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Commentary on Exodus 12:1-4, [5-10], 11-14

Roger Nam
On Maundy Thursday, we come to the Exodus account of the Passover.
An initial reading of the instructions for Passover in Exodus 12 displays several terms
familiar to Christian communities of faith: lamb, blood, Passover, firstborn, judgments, etc.
Because of the gift of our New Testament, all of these words are wonderfully replete with
theological meaning. But I ask you, Working Preacher, as you study this text, to set aside
the lens of Pauline Christology. Instead, I invite you to examine the text from the
perspective of a typical household in ancient Israel.
Long after the exodus event, these Passover instructions continued to circulate to many
generations in ancient Israel. The Passover quickly became a sacred text to the Israelites. A
public reading of Torah compels both Josiah (2 Kings 22:8) and Ezra (Nehemiah 8:2-3)
to lead their communities in new and bold ways.
Undoubtedly, the specific instructions for Passover were a crucial component of Israelite
life. Just like our Christmas and Easter traditions, every Israelite would have a collection of
memories of their experienced Passover traditions, occurring on the tenth day of the first
month of the Hebrew year.
God commanded the Israelites to take a one year-old lamb without blemish. I suspect the
lamb without blemish would have been identifiable as Passover-suitable from its birth. If
this was the case, then the remembrance of the Passover festival was not restricted to the
tenth of the first month, but rather hints that the Passover infiltrated the seemingly mundane
life of raising the lamb.
For the entire year leading to the Passover, every feeding and every aspect of care allowed
the family member the opportunity to remember that this lamb may be preserved for the
Passover. In many ways, the Passover was to be remembered throughout the year, merely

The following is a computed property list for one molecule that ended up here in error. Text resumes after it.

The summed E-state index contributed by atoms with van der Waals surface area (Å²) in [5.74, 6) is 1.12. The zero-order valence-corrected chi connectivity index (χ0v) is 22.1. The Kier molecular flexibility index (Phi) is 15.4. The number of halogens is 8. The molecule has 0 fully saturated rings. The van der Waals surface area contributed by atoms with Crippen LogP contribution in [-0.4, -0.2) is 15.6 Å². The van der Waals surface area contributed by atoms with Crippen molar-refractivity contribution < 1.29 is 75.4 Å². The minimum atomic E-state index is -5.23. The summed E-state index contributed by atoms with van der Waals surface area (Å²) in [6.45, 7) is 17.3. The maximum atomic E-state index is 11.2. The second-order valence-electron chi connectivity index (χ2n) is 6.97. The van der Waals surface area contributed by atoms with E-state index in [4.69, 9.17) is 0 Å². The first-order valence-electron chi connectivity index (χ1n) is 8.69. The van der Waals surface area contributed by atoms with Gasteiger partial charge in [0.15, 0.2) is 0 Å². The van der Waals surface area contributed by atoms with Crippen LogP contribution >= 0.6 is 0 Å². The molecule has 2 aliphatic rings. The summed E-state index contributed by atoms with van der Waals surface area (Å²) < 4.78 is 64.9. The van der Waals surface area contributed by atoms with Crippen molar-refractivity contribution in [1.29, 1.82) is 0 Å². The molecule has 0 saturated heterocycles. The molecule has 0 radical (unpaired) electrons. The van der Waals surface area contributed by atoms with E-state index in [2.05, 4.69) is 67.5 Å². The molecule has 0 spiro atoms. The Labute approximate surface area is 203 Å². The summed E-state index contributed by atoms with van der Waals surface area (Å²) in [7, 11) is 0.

culminating in the Passover celebration.
The condition in verse four is powerful, If a household is too small for a whole lamb, it
shall join its closest neighbor in obtaining one. This simple accommodation widens the
worshipping community to those who have economic hardship. The act of sharing the lamb
with smaller families (such as a family of one?) enacts the cycle receiving and dispensing
of grace to share in their remembrance. I wonder on the implicit morality demonstrated to
the young children of Israel, as they saw households joined in this celebration.

The meal is unique. In partaking of the lamb, no leftovers are allowed. The instructions
give an urgency to the meal, eating while ready to go. Of course, most parents know that
children often cannot be convinced of any necessary urgency in meals. I wonder how the
children would respond to such commands, as well as the accompanying explanation of the
patriarchs or matriarchs of the household recounting the frenetic activity of the families
during the Exodus narrative.
Verse twelve declares that the punishment of God on the nation of Egypt, an incredibly
rich, powerful, and long lasting dynasty, would be swift thereby revealing the judgment of
God. But verse thirteen states that the blood of the lamb will save the household. According
to Torah, blood is life and consequently blood is redemptive of life (Leviticus 17:11-14).
The agrarian-minded Israelites readily understood blood as the very core component of the
living.
Interestingly, Exodus 12:13 gives us the theological detail, The blood is a sign for you,
referring to the people of Israel. The blood is not for God to identify the houses, for God
already knows the divine promise for protection and its application. But by using the blood
as a sign, the people can know and see this reminder that God will deliver his promise.
Now, look at the passage again, this time with the understanding of the theology of the
New Testament. Remember, the earliest Christian community was a Jewish community.
They were a people steeped in tradition and ritual, and they understood the gravity of the
Passover, as presented here as well as in Leviticus 23. By the providence of the genetics,
the lamb was likely identified from birth as a Passover lamb, nourished and raised for the
special day of remembrance for a community. The lamb was to be shared across normal
economic lines, thus bringing the nourishment of the meal and the protective powers of the
blood to identify and protect a unified community.
And this activity was to be carried out every year, from the tenth day of the first month in
order that all generations may share in the joy of the Lord, the forgiveness of sins, and
miraculous deliverance from the blood of the lamb. In this sense, the Passover was not a
singular event in the course of a year, but the culmination of a years worth of continual
activity in raising this lamb and remembering the deliverance of God during a peoples time
of need. For the New Testament community, this Jewish Passover provides the theological
foundation for understanding the Lords Supper; for by the blood of the lamb, we are
delivered from Egypt.
Soli Deo gloria.